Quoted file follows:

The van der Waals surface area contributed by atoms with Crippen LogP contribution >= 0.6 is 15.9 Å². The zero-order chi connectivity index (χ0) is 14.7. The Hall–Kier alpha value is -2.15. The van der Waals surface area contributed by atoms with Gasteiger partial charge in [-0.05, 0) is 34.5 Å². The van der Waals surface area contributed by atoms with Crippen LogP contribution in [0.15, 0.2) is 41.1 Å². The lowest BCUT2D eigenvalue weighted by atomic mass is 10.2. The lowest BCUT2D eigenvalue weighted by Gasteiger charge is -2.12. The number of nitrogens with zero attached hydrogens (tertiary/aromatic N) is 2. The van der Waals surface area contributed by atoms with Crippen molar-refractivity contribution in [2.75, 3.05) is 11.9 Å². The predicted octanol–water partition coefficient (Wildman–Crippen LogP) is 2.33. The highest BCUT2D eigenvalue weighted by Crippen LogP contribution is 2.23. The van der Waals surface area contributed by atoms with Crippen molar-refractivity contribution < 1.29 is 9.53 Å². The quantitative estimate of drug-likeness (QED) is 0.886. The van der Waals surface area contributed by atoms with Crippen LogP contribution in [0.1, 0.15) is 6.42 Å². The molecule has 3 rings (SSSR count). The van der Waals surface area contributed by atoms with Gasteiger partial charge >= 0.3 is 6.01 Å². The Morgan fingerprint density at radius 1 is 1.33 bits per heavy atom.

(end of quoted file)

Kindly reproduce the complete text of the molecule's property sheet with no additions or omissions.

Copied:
The van der Waals surface area contributed by atoms with Crippen LogP contribution >= 0.6 is 15.9 Å². The zero-order chi connectivity index (χ0) is 14.7. The Hall–Kier alpha value is -2.15. The van der Waals surface area contributed by atoms with Gasteiger partial charge in [-0.05, 0) is 34.5 Å². The van der Waals surface area contributed by atoms with Crippen LogP contribution in [0.15, 0.2) is 41.1 Å². The lowest BCUT2D eigenvalue weighted by atomic mass is 10.2. The lowest BCUT2D eigenvalue weighted by Gasteiger charge is -2.12. The number of nitrogens with zero attached hydrogens (tertiary/aromatic N) is 2. The van der Waals surface area contributed by atoms with Crippen molar-refractivity contribution in [2.75, 3.05) is 11.9 Å². The predicted octanol–water partition coefficient (Wildman–Crippen LogP) is 2.33. The highest BCUT2D eigenvalue weighted by Crippen LogP contribution is 2.23. The van der Waals surface area contributed by atoms with Crippen molar-refractivity contribution < 1.29 is 9.53 Å². The quantitative estimate of drug-likeness (QED) is 0.886. The van der Waals surface area contributed by atoms with Crippen LogP contribution in [0.1, 0.15) is 6.42 Å². The molecule has 3 rings (SSSR count). The van der Waals surface area contributed by atoms with Gasteiger partial charge >= 0.3 is 6.01 Å². The Morgan fingerprint density at radius 1 is 1.33 bits per heavy atom.